# Continuity of an inverse function

ohreally1234

## Homework Statement

Prove that the a continuous function with compact domain has a continuous inverse. Also prove that the result does not hold if the domain is not compact.

## The Attempt at a Solution

I tried using the epsilon delta definition of continuity but didn't get anywhere.
This is supposed to be a pretty standard proof in any real analysis book but unfortunately the one I'm using has it listed as an exercise...

Homework Helper
First, you need to add that the function is 1-1 to your premises. I'll give you a hint as to why you need compactness by giving you the usual counterexample f:[0,2*pi)->R^2 defined by f(x)=(cos(x),sin(x)). Why does that show the result doesn't hold without compactness?

ohreally1234
Hmm, how do I prove the first part (that it is continuous)

Homework Helper
Think about it. Suppose f:X->Y. A function is continuous if for every convergent sequence in X, x_n->x that f(x_n)->f(x). f^(-1) is continuous if for every convergent sequence y_n->y in Y that f^(-1)(y_n)->f^(-1)(y). You want to show f^(-1) is continuous given f is continuous, 1-1, and X is compact. Hint: define x_n such that f(x_n)=y_n. Does the sequence x_n have a limit point? Why?

ohreally1234
First, you need to add that the function is 1-1 to your premises. I'll give you a hint as to why you need compactness by giving you the usual counterexample f:[0,2*pi)->R^2 defined by f(x)=(cos(x),sin(x)). Why does that show the result doesn't hold without compactness?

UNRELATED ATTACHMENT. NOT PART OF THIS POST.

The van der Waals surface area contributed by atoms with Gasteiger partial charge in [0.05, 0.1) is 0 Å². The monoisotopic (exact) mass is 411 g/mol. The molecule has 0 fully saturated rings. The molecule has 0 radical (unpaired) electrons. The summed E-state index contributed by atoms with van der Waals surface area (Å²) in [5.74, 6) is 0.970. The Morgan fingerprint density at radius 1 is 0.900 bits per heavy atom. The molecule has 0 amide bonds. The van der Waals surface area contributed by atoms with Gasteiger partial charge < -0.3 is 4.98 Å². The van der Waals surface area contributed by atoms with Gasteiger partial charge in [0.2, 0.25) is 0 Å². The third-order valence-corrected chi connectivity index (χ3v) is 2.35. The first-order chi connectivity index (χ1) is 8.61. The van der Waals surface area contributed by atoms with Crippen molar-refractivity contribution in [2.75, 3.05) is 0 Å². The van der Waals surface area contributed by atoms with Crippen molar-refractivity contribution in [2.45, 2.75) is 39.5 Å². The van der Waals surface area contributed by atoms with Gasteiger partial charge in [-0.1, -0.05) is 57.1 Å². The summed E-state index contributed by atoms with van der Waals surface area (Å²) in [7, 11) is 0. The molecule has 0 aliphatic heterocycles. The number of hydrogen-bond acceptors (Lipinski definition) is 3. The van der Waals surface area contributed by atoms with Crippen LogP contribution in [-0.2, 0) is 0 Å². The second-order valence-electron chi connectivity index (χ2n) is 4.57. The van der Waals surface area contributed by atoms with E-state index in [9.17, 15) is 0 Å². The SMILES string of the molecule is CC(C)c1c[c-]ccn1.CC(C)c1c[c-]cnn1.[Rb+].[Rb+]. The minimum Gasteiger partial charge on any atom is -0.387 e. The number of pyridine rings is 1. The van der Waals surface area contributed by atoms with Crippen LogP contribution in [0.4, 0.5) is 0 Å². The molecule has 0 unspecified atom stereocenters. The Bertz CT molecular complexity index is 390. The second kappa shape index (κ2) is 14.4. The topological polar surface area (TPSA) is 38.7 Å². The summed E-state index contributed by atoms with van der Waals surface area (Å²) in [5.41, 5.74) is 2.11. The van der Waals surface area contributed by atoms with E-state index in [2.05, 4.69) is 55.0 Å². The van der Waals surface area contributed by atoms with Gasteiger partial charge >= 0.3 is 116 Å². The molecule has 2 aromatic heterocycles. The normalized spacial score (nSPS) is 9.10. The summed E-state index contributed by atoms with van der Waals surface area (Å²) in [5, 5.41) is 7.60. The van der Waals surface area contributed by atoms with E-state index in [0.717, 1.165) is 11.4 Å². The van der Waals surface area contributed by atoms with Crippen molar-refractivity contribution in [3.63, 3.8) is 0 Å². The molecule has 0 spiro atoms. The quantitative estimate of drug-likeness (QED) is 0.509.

But isn't f(x) = (cos(x), sin(x)) not a 1-1 function (because it's a circle)?

Homework Helper
But isn't f(x) = (cos(x), sin(x)) not a 1-1 function (because it's a circle)?

No. Why? Show me two values of x that map to the same value of (cos(x),sin(x)) in the domain [0,2*pi).

ohreally1234
oh sorry, i also forgot to add that
f:[a,b] => R
I got the continuity part down (your hint really helped!), but I'm having trouble with the compact part.

Homework Helper
oh sorry, i also forgot to add that
f:[a,b] => R
I got the continuity part down (your hint really helped!), but I'm having trouble with the compact part.

What kind of 'trouble with the compact part'? You are given that the domain is compact, you don't have to prove it.

ohreally1234
I'm having trouble with giving a counter example of a continuous 1-1 function f:[a,b] => R whose inverse is not continuous (does it even exist)?.

Homework Helper
I'm having trouble with giving a counter example of a continuous 1-1 function f:[a,b] => R whose inverse is not continuous (does it even exist)?.

You won't find one for f:[a,b]->R. [a,b] is compact. You are going to have to be more creative and pick a non-compact domain.

ohreally1234
If the domain is non-compact, does such a function exist?

Homework Helper
If the domain is non-compact, does such a function exist?

Yes. Pick the domain X to be [0,1) union [2,3]. Notice the open end on the first interval. Can you define a SIMPLE function f:X->R whose inverse isn't continuous? Concentrate on using the open endpoint.

ohreally1234
sorry I am stumped... i tried playing with functions such as f(x)=1/(x-1) but I am not sure what to do